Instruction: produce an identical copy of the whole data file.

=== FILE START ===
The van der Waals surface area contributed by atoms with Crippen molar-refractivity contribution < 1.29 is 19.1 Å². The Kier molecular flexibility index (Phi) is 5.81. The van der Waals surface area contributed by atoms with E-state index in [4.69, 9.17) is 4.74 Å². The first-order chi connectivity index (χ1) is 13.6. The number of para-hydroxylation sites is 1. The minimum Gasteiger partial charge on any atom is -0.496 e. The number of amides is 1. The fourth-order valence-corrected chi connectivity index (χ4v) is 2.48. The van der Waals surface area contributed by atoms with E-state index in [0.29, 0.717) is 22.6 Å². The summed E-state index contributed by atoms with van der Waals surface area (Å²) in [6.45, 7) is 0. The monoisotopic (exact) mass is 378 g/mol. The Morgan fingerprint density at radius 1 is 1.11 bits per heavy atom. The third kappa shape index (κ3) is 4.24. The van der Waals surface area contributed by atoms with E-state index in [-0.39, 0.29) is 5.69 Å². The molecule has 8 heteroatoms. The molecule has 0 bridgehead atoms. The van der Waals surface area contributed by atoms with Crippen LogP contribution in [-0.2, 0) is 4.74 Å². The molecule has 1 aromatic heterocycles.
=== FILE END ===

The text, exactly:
The van der Waals surface area contributed by atoms with Crippen molar-refractivity contribution < 1.29 is 19.1 Å². The Kier molecular flexibility index (Phi) is 5.81. The van der Waals surface area contributed by atoms with E-state index in [4.69, 9.17) is 4.74 Å². The first-order chi connectivity index (χ1) is 13.6. The number of para-hydroxylation sites is 1. The minimum Gasteiger partial charge on any atom is -0.496 e. The number of amides is 1. The fourth-order valence-corrected chi connectivity index (χ4v) is 2.48. The van der Waals surface area contributed by atoms with E-state index in [0.29, 0.717) is 22.6 Å². The summed E-state index contributed by atoms with van der Waals surface area (Å²) in [6.45, 7) is 0. The monoisotopic (exact) mass is 378 g/mol. The Morgan fingerprint density at radius 1 is 1.11 bits per heavy atom. The third kappa shape index (κ3) is 4.24. The van der Waals surface area contributed by atoms with E-state index in [-0.39, 0.29) is 5.69 Å². The molecule has 8 heteroatoms. The molecule has 0 bridgehead atoms. The van der Waals surface area contributed by atoms with Crippen LogP contribution in [-0.2, 0) is 4.74 Å². The molecule has 1 aromatic heterocycles.